Sarah Wilson:  (34:27)

I agree. I went on a podcast with Russell Brand, and he was asking me [crosstalk 00:34:31].

Tahnee:   (34:31)

He's living Mullumbimby and we're all chasing him everywhere.

Sarah Wilson:  (34:31)

I know. I know he's up that way. But I did a podcast with him over in London a little while back, and he was asking me a bit about all of this. We were talking about a similar subject. And I was just sort of saying one of my frustrations is that the wellness/spiritual community often sort of say, "Oh, look, I'm not into politics. I don't get involved in it. I don't read the newspaper and-

Tahnee:   (34:56)

Gandhi!

Sarah Wilson:  (34:57)

Yes, I know. Yes, one word, Gandhi, or Jesus, or, you know? The spiritual has always been political. Always. We have spiritual uprisings when the political situation is so dire, nothing but spiritual tradition can lead the way. And this is something ... I mean, I basically believe, right now, if you're a yoga teacher or you're a meditation instructor or whatever, this is your moment.

Tahnee:   (35:29)

Totally, yeah.

Sarah Wilson:  (35:30)

And it's not the time to run from it and go and buy another pair of leggings that leach microplastics into the ocean, or wear a T-shirt into your class that says, "There is no planet B," while drinking a green smoothie from a disposable cup, you know? It's like the time to lead by example and to live out all the teachings that Buddha or the vedic tradition have taught us, you know? This is it. This is our moment. So that's something that I'm very frustrated with, is I don't see that kind of rally call catching on.

Tahnee:   (36:10)

But I think it's a really easy thing to bypass.

Sarah Wilson:  (36:13)

Mm-hmm (affirmative).

Tahnee:   (36:13)

The Gita's a great example, which is actually, maybe argumentatively, but its kind of what Christ's teachings were based on, and this idea of you have to go to war for what is right, you know? This character is asked by Krishna to go to war and to fight the demons. And this a spiritual text. It's one of the most famous [crosstalk 00:36:38]. And it's-

Sarah Wilson:  (36:38)

Yeah. We've cherry picked all the bits that we like.

Tahnee:   (36:42)

[crosstalk 00:36:42].

Sarah Wilson:  (36:43)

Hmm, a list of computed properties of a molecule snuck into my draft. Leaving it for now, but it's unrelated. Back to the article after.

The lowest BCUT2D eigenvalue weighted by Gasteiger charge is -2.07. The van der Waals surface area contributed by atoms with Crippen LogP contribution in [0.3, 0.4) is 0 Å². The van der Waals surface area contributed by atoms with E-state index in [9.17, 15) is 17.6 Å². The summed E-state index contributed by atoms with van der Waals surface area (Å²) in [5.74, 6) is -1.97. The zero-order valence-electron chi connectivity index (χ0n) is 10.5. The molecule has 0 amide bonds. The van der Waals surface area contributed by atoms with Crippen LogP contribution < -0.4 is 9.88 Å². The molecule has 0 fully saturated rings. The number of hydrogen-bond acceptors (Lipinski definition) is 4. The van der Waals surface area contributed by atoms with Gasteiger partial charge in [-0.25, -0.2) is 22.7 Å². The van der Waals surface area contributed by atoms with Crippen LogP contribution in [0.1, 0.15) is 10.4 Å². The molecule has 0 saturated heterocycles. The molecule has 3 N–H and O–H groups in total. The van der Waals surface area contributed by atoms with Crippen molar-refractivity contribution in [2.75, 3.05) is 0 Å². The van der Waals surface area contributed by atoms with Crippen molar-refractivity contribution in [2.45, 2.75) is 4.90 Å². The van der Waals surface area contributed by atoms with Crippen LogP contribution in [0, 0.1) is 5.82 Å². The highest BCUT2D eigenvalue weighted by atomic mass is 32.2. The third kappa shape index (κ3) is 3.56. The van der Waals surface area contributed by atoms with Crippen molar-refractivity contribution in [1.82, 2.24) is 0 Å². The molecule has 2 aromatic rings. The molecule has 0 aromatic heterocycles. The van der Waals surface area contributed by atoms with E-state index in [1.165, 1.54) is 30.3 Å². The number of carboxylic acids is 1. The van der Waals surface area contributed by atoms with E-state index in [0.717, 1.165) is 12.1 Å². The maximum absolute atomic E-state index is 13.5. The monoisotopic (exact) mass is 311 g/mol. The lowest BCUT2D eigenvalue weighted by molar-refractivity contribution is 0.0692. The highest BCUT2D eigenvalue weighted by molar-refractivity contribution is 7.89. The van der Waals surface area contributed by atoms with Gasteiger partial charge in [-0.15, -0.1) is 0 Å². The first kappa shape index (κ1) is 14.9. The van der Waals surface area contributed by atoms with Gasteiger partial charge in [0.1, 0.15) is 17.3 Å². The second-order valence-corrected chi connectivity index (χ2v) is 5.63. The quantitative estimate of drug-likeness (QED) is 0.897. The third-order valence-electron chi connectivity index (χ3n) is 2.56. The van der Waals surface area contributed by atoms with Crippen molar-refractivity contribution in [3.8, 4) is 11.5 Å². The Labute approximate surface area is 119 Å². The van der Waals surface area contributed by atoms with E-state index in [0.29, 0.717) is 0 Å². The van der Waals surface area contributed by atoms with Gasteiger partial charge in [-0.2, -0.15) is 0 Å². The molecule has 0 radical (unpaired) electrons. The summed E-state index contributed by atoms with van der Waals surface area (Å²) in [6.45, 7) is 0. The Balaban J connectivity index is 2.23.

We've cherry picked all the dreamy rainbows and unicorns, right, and we've left aside the stuff that is the real meaty stuff of every spiritual tradition, which is fight for rightness, you know? So, look, we're on the same page here, and it's taken me a while to work out that that's what's been going on, that we all sit there and we meditate and we go to yoga to feel really at one with our bodies. Well, hang on, what about being at one with the planet, and each other, and the oneness of life, you know? And that's what we've kind of literally, as you say, bypassed it. We've cherry picked spiritualism to the point that all that's left is this kind of numbed out, dreamy, spiritual goddessy type Narnia, you know?

Tahnee:   (37:39)

Don't get me started on that crap, but anyway.... Point about ... Because this is something that comes up for me a lot around what I hear and what I see, and it's this all is love, and, I mean, God bless where I live, but Byron Shire is...

Sarah Wilson:  (37:53)

Oh, yeah. I used to live up there. I lived up that was for a year and a half.

Tahnee:   (37:56)

Oh, yeah, you lived in the shed, I remember.

Sarah Wilson:  (37:58)

Yes, the army shed. Yeah, just outside Byron.

Tahnee:   (38:00)

I did a [inaudible 00:38:00] up here, actually, because he used to write about riding to the farmers market...

Sarah Wilson:  (38:04)

Yeah, that's it.

Tahnee:   (38:06)

Yeah, but that idea, I think, where we haven't actually had an experience of that, but we talk about these things as if we believe them, which is fine, that's a pathway to experiencing them, I think, but that's when this altruism and stuff comes in. It's like if you go and do karma yoga, if you are of service to people, if you ... Like, Gandhi, he had one robe for winter, one robe for summer, he walked everywhere. All he did was give, and give, and give, and it was one of the most transformative lifetimes of any human, and that's being one with everything, you know? It's like being really able to give yourself freely, and that's what all these traditions teach. They say clear out all the bullshit, so you can actually be non-judgmental and be non-critical, and do what you need to do in life, which that's the call for all of us, I think, and-

 

Sarah Wilson:  (39:02)

That's right, that's right. And I think it's hard for people listening, perhaps, to go, "Oh, gosh, I kind of agree with this in my heart and I agree with it in principle." It's a really hard thing to know what it is that's stopping us from behaving that way, and my one answer to that is the neoliberal system. We've got a system which has basically put the individual on the pedestal, and whenever you're on a pedestal, it's also very easy to be knocked down, so as soon as things go wrong, whether it's the coronavirus, whether it's the climate, whatever it might be, all of a sudden, well, responsibility's on us, right? We as individuals have to fix it because that's the neoliberal model. Pull yourself up by your bootstraps, just work harder.

Sarah Wilson:  (39:54)